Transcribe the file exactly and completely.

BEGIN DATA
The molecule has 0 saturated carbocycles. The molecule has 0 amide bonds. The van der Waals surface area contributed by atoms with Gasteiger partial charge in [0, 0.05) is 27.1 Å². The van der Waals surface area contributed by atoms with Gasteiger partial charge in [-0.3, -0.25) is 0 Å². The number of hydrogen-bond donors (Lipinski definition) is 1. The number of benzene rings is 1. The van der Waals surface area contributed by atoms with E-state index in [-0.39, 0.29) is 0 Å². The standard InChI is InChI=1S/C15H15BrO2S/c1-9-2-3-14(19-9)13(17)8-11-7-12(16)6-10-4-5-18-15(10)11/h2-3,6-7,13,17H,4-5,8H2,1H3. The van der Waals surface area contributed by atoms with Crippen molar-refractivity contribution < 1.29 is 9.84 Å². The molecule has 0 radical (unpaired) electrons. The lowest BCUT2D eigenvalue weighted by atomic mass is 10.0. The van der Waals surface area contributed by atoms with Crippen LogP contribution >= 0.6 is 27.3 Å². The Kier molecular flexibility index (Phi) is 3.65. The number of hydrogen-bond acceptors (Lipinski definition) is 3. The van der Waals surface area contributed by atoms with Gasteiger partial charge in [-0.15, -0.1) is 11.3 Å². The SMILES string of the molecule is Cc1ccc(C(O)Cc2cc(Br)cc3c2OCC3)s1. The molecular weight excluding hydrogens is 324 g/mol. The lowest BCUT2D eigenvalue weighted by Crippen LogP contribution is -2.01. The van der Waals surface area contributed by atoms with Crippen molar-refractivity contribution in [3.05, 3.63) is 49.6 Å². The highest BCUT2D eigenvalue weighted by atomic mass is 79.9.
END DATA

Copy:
The molecule has 0 saturated carbocycles. The molecule has 0 amide bonds. The van der Waals surface area contributed by atoms with Gasteiger partial charge in [0, 0.05) is 27.1 Å². The van der Waals surface area contributed by atoms with Gasteiger partial charge in [-0.3, -0.25) is 0 Å². The number of hydrogen-bond donors (Lipinski definition) is 1. The number of benzene rings is 1. The van der Waals surface area contributed by atoms with E-state index in [-0.39, 0.29) is 0 Å². The standard InChI is InChI=1S/C15H15BrO2S/c1-9-2-3-14(19-9)13(17)8-11-7-12(16)6-10-4-5-18-15(10)11/h2-3,6-7,13,17H,4-5,8H2,1H3. The van der Waals surface area contributed by atoms with Crippen molar-refractivity contribution < 1.29 is 9.84 Å². The molecule has 0 radical (unpaired) electrons. The lowest BCUT2D eigenvalue weighted by atomic mass is 10.0. The van der Waals surface area contributed by atoms with Crippen LogP contribution >= 0.6 is 27.3 Å². The Kier molecular flexibility index (Phi) is 3.65. The number of hydrogen-bond acceptors (Lipinski definition) is 3. The van der Waals surface area contributed by atoms with Gasteiger partial charge in [-0.15, -0.1) is 11.3 Å². The SMILES string of the molecule is Cc1ccc(C(O)Cc2cc(Br)cc3c2OCC3)s1. The molecular weight excluding hydrogens is 324 g/mol. The lowest BCUT2D eigenvalue weighted by Crippen LogP contribution is -2.01. The van der Waals surface area contributed by atoms with Crippen molar-refractivity contribution in [3.05, 3.63) is 49.6 Å². The highest BCUT2D eigenvalue weighted by atomic mass is 79.9.